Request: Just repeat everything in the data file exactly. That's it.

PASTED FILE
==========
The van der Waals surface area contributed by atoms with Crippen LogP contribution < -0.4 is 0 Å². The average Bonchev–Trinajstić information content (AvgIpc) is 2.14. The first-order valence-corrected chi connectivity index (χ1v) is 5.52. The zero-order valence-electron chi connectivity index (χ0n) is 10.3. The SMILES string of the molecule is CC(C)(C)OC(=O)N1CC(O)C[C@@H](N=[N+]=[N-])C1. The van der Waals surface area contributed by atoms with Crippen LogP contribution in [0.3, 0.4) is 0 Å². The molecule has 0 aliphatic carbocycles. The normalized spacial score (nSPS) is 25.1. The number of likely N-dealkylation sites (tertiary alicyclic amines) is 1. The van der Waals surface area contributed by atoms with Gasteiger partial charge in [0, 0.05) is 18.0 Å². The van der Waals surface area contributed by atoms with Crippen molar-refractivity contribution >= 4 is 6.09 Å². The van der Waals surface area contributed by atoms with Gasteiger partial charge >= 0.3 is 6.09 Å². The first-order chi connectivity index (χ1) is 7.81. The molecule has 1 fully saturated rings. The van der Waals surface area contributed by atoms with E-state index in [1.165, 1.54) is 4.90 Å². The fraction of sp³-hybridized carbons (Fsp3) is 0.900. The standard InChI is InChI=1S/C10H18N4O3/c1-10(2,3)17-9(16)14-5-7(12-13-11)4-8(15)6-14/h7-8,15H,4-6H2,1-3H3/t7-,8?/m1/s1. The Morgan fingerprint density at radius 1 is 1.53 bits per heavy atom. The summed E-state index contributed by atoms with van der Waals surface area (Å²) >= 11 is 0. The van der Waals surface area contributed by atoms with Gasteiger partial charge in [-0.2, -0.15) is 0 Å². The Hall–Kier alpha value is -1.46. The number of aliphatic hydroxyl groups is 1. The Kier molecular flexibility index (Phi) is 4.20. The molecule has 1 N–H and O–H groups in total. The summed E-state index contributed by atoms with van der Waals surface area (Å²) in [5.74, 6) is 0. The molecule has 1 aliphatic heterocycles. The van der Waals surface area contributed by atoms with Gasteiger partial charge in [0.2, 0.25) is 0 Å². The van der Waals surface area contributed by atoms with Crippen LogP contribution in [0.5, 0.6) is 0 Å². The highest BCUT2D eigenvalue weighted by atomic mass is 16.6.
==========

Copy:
The van der Waals surface area contributed by atoms with Crippen LogP contribution < -0.4 is 0 Å². The average Bonchev–Trinajstić information content (AvgIpc) is 2.14. The first-order valence-corrected chi connectivity index (χ1v) is 5.52. The zero-order valence-electron chi connectivity index (χ0n) is 10.3. The SMILES string of the molecule is CC(C)(C)OC(=O)N1CC(O)C[C@@H](N=[N+]=[N-])C1. The van der Waals surface area contributed by atoms with Crippen LogP contribution in [0.3, 0.4) is 0 Å². The molecule has 0 aliphatic carbocycles. The normalized spacial score (nSPS) is 25.1. The number of likely N-dealkylation sites (tertiary alicyclic amines) is 1. The van der Waals surface area contributed by atoms with Gasteiger partial charge in [0, 0.05) is 18.0 Å². The van der Waals surface area contributed by atoms with Crippen molar-refractivity contribution >= 4 is 6.09 Å². The van der Waals surface area contributed by atoms with Gasteiger partial charge >= 0.3 is 6.09 Å². The first-order chi connectivity index (χ1) is 7.81. The molecule has 1 fully saturated rings. The van der Waals surface area contributed by atoms with E-state index in [1.165, 1.54) is 4.90 Å². The fraction of sp³-hybridized carbons (Fsp3) is 0.900. The standard InChI is InChI=1S/C10H18N4O3/c1-10(2,3)17-9(16)14-5-7(12-13-11)4-8(15)6-14/h7-8,15H,4-6H2,1-3H3/t7-,8?/m1/s1. The Morgan fingerprint density at radius 1 is 1.53 bits per heavy atom. The summed E-state index contributed by atoms with van der Waals surface area (Å²) >= 11 is 0. The van der Waals surface area contributed by atoms with Gasteiger partial charge in [-0.2, -0.15) is 0 Å². The Hall–Kier alpha value is -1.46. The number of aliphatic hydroxyl groups is 1. The Kier molecular flexibility index (Phi) is 4.20. The molecule has 1 N–H and O–H groups in total. The summed E-state index contributed by atoms with van der Waals surface area (Å²) in [5.74, 6) is 0. The molecule has 1 aliphatic heterocycles. The van der Waals surface area contributed by atoms with Gasteiger partial charge in [0.2, 0.25) is 0 Å². The van der Waals surface area contributed by atoms with Crippen LogP contribution in [0.5, 0.6) is 0 Å². The highest BCUT2D eigenvalue weighted by atomic mass is 16.6.